And before anyone misunderstands that I’m challenging Republicans out of partisan bias, let’s not forget that once it came out, in this imaginary presidential run, that Dr. King supports reparations for slavery and Counter-Reconstruction/Jim Crow, he’d lose the white liberal vote, too. (There seems to be a lot of liberal white “guilt” but not much cash.)
If King were alive today was looking at 21st century America with “fresh” eyes, I don’t imagine his message would’ve changed much from 1968. With the exception of personality and particular word choice, Dr. King would be his own “Rev. Wright.”
Then again, he probably would’ve been able to marshal white working class support, so who knows. Maybe he could win the Dem nomination or at least be a formidable 3rd party candidate. Because I just now occurred to me that his message of economic justice would appealed to working class whites in a way people on the national scene haven’t been able to articulate sense. Maybe, right?
And considering that he was open to learning and understanding more, I can’t imagine he’d be against, ie, the ERA or even marriage. I include support for gay marriage rights as a possibility because he acknowledged that morality couldn’t be legislated. On the other hand, though, he also acknowledged that behavior could be regulated and thus, no gay marriage. Then again, he’d probably analyze homophobia as part of the larger white patriarchal system, so gay marriage is back on the table!
Sorry, I did not intend to take it this far. I promise I didn’t. But imagining how his message would play today is a fun thought experiment.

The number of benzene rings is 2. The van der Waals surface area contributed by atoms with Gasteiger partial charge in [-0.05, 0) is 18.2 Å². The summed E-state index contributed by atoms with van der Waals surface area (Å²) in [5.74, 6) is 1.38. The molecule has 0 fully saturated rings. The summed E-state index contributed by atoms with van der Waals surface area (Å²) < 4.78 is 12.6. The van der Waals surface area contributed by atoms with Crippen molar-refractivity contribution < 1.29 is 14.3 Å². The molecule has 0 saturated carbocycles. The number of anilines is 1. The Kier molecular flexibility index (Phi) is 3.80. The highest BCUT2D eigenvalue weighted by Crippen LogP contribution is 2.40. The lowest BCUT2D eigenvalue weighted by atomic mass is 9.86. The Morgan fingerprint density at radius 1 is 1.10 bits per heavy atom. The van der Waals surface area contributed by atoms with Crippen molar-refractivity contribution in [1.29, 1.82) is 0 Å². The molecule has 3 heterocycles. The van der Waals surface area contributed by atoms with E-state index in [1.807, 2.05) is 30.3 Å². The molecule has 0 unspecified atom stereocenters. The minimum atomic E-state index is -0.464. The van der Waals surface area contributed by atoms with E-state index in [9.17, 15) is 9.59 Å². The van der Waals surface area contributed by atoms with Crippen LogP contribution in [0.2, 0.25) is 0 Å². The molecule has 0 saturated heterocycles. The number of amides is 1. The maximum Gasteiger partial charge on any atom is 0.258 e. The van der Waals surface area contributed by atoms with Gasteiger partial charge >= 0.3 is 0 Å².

I think the irony is that civil rights ended up undermining King’s “anti-capitalsitic” message…at least electorally.
First of all, civil rights was fundamentally successful. After King’s assassination, the ’68 and ’70 cra’s were barely contested. But the end of Jim Crow also meant the end of the New Deal Coalition, which King sought to expand.
While its popular to call Southern Democratic Segregationist politicians “Conservatives”, in reality they really just sought to conserve segregation. But economically, they were solidly to the left of republicans (even before the republican conservative revolution) and averaged out to being Bluedogs. Moderates who leaned left.
After 1964, this group no longer enjoyed “tantamount to election.” The New Deal collapsed with Jim Crow because it was built on it.
Your post interested me. If you have the time, could you please explain how the New Deal was built around Jim Crow? Was it because the New Deal basically helped whites, but not African Americans? Was it because if the New Deal policies had included blacks, it would not have been feasible? Please explain. This aspect of American history intrigues me. Thanks.
hi cordoba blue,
I should’ve written; “The New Deal Coalition collapsed with Jim Crow, because it was built on it.”
My point is not that the New Deal was discriminatory (although it was), but that discrimination (ie, Jim Crow) enabled the New Deal.
Here is a quick illustration of what I mean:
Below, the final vote on the 1935 Social Security Act of all the Senators from the 11 former Confederate States (except Virginia, since Govtrack is missing the data…along with some Senators from GA TN, and LA).
Aye Bankhead, John [D]
Aye Black, Hugo [D]
Aye Caraway, Hattie [D]
Aye Robinson, Joseph [D]
Aye Fletcher, Duncan [D]
Aye Trammell, Park [D]
Aye George, Walter [D]
Aye Overton, John [D]
Aye Bilbo, Theodore [D]
Aye Harrison, Byron [D]
Aye Bailey, Josiah [D]
Aye Reynolds, Robert [D]
Aye McKellar, Kenneth [D]
Aye Sheppard, Morris [D]
Aye Connally, Thomas [D]
Aye Byrnes, James [D]
Not Voting Smith, Ellison [D]
100% of the Senators from the most conservative region in the land voted “Aye” for one of the most liberal pieces of legislation this land has ever seen. Not to mention the 100% party-affiliation.